Life & Work

Art mirrors many perspectives on Kenyan society


Clinton Kirkpatrick with his painting ‘A Ghost in a Crowd’. His paintings depict his experiences in Kenya.

The month of May has produced a plethora of mostly amazing visual art exhibitions as restaurants, private clubs, museums and galleries as well as personal homes have been humming with vibrant activity.

The Village Market and the Nairobi National Museum have been two of the busiest art centres this month.

Village has had several shows including Kepha Mosoti’s sculptures paired with Pascal Chuma’s painting and the joint exhibition of paintings that opens today featuring Michael Musyoka and Boniface Maina presenting ‘Finding Voice…Maisha, Mitush, Music & other Matters’ with support from The Little Art Gallery.

Both Maina and Musyoka have mostly been involved in group shows since graduating from art schools, Maina from the YMCA National Training Institute and Musyoka from Buru Buru Institute of Art.

Last year the two got together to do theatre backdrops and set designs for Kenya Schools Drama Festivals and have been working together from their studio in Buru Buru ever since.

National Museum

Both clearly appreciate colour and paint with a sensitivity to social relevance. Beyond that, they are quite different. Maina’s art tends to be more surreal and steeped in cryptic social commentary while Musyoka’s work is more culturally sensitive and only occasionally political.

But both create paintings that are striking and the sort of art I wouldn’t mind having in my home. The National Museum has just mounted a new set of East African art works, some of which are from its permanent collection.

Also exhibiting are two expatriate artists, each having brought unique perspectives to the local art scene.

One of the exhibitors is a Chilean artist, Josefina Munoz’, whose Transient, inspired by Turkana, work is a mixed media chronicling of her journey on foot through Turkana-land. She uses photography, painting, drawing and sculpture to tell her story.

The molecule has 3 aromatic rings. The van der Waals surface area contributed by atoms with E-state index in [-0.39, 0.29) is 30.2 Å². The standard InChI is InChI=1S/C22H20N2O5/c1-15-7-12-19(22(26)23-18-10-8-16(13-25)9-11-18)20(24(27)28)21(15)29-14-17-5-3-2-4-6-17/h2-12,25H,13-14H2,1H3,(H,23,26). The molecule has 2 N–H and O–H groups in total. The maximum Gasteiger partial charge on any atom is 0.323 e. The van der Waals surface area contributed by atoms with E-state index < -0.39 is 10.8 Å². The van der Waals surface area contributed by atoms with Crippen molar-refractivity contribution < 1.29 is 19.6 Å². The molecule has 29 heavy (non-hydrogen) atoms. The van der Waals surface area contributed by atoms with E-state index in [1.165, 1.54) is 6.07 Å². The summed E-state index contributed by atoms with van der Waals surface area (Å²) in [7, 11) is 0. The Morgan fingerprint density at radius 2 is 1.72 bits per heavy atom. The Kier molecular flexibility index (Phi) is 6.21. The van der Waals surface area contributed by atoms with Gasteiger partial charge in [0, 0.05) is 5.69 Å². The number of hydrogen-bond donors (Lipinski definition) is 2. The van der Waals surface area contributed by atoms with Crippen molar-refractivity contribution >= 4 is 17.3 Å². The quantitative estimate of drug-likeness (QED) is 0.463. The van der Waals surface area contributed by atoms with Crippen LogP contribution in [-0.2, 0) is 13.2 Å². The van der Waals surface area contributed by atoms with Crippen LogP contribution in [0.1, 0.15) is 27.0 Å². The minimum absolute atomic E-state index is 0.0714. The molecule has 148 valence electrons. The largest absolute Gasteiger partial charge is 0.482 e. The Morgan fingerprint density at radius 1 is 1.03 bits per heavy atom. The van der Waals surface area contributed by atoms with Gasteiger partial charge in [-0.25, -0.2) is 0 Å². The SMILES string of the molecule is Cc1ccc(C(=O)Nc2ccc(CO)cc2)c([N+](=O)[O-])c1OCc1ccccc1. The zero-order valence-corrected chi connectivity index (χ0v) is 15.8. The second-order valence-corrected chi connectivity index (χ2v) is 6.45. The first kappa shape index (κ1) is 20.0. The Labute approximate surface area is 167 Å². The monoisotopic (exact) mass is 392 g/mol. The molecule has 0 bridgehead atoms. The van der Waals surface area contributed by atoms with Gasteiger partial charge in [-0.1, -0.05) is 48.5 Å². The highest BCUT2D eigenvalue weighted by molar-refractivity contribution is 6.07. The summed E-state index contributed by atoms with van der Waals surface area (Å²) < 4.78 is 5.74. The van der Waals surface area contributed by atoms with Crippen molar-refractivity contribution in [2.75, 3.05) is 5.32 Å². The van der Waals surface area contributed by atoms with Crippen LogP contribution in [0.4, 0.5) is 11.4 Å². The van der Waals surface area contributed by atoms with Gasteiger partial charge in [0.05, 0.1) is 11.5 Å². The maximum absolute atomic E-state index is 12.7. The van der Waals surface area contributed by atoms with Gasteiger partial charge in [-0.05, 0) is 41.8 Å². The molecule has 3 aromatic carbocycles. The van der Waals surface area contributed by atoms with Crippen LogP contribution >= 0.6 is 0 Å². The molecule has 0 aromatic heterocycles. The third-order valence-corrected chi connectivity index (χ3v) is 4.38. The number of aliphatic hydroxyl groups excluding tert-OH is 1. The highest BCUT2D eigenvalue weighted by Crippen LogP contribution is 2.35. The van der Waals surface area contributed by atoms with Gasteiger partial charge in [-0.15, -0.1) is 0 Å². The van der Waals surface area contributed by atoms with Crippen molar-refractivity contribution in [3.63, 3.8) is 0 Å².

Also used is crafting with two separate installations—one by making light boxes out of metal suitcases, the other by using tree branches to shape temporary 3D structures similar to the ones she saw Turkana women construct during her days trekking through the Lorionotom and Lokwanamoru Mountains with the local people.

Munoz, a glass artist, who previously worked primarily with architects, got curious about the lifestyles of people living in impermanent rather than permanent abodes. She particularly got intrigued with migratory people like the Maasai and Turkana.

That curiosity eventually led her to get a small grant from her art school in Rhode Island, USA, to come work and do research with the Turkana.

She meet Loyaniae who became her translator, travel guide and host as she stay with his family as they journeyed together for several weeks.

Their meeting is inspired by art, all of which she’s produced during her art residencies in the region, first at Kuona Trust, then at Nasafi in Tanzania and finally at Tafaria Castle in Nyahururu.

Still at the Museum, upstairs, the Irish artist Clinton Kirkpatrick also explores everyday lives of Kenyans but from a completely different perspective.

It’s one that is more self-reflective as he explores what it feels like to be a conspicuous pale-faced male living and moving among Kenyans.

There is a painting called ‘Ghost in a Crowd which could easily be about himself since the ghost is white yet quite nondescript compared to the African faces that have distinct facial features.

‘All Eyes on You’ is most definitely about his experience on the streets of Naivasha where he’s worked on and off in the last two and a half years first as a volunteer, then as a full-time artist and art teacher.

A Kenyan journey

Being in Kenya has clearly had a profound impact on both Munoz and Kirkpatrick, who in their own individual ways have immersed themselves in different aspects of Kenyan cultur.

As they are both gifted, sensitive and open-minded artists, that immersion has generated fascinating results.

Both reflect their personal journeys across the country and their exhibitions are instructive and full of rich insights: Munoz gives us first-hand information about one Kenyan community whose rich culture is not well known until she collected data on everything from their architectural styles and techniques of construction to their patterns of migration and day-to-day practices of living, all of which she conveys through her multifaceted exhibition.

On the other hand, Kirkpatrick shares his personal journey, his own experience of being in Kenya, as an outsider, and whose art tells the story of how that feels.

On the one hand, it’s been wonderful as depicted in ‘Balancing on the edge of the world’ but also it’s been difficult to at times as shown in ‘Ghost in a Crowd.’